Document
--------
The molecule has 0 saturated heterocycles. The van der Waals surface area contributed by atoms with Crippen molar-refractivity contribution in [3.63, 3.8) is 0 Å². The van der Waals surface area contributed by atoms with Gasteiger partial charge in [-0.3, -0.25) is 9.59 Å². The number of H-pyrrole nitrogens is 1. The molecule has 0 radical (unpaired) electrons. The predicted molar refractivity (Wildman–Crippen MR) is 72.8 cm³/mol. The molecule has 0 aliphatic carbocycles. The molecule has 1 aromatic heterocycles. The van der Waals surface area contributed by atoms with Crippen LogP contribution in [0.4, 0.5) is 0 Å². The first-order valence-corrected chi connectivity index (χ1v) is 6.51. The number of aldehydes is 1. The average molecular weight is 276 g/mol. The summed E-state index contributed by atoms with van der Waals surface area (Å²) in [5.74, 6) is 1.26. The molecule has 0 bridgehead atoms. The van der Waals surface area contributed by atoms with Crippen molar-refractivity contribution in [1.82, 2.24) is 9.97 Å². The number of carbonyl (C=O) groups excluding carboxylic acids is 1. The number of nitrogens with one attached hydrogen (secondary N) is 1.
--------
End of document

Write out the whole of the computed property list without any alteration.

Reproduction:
The molecule has 0 saturated heterocycles. The van der Waals surface area contributed by atoms with Crippen molar-refractivity contribution in [3.63, 3.8) is 0 Å². The van der Waals surface area contributed by atoms with Gasteiger partial charge in [-0.3, -0.25) is 9.59 Å². The number of H-pyrrole nitrogens is 1. The molecule has 0 radical (unpaired) electrons. The predicted molar refractivity (Wildman–Crippen MR) is 72.8 cm³/mol. The molecule has 0 aliphatic carbocycles. The molecule has 1 aromatic heterocycles. The van der Waals surface area contributed by atoms with Crippen LogP contribution in [0.4, 0.5) is 0 Å². The first-order valence-corrected chi connectivity index (χ1v) is 6.51. The number of aldehydes is 1. The average molecular weight is 276 g/mol. The summed E-state index contributed by atoms with van der Waals surface area (Å²) in [5.74, 6) is 1.26. The molecule has 0 bridgehead atoms. The van der Waals surface area contributed by atoms with Crippen molar-refractivity contribution in [1.82, 2.24) is 9.97 Å². The number of carbonyl (C=O) groups excluding carboxylic acids is 1. The number of nitrogens with one attached hydrogen (secondary N) is 1.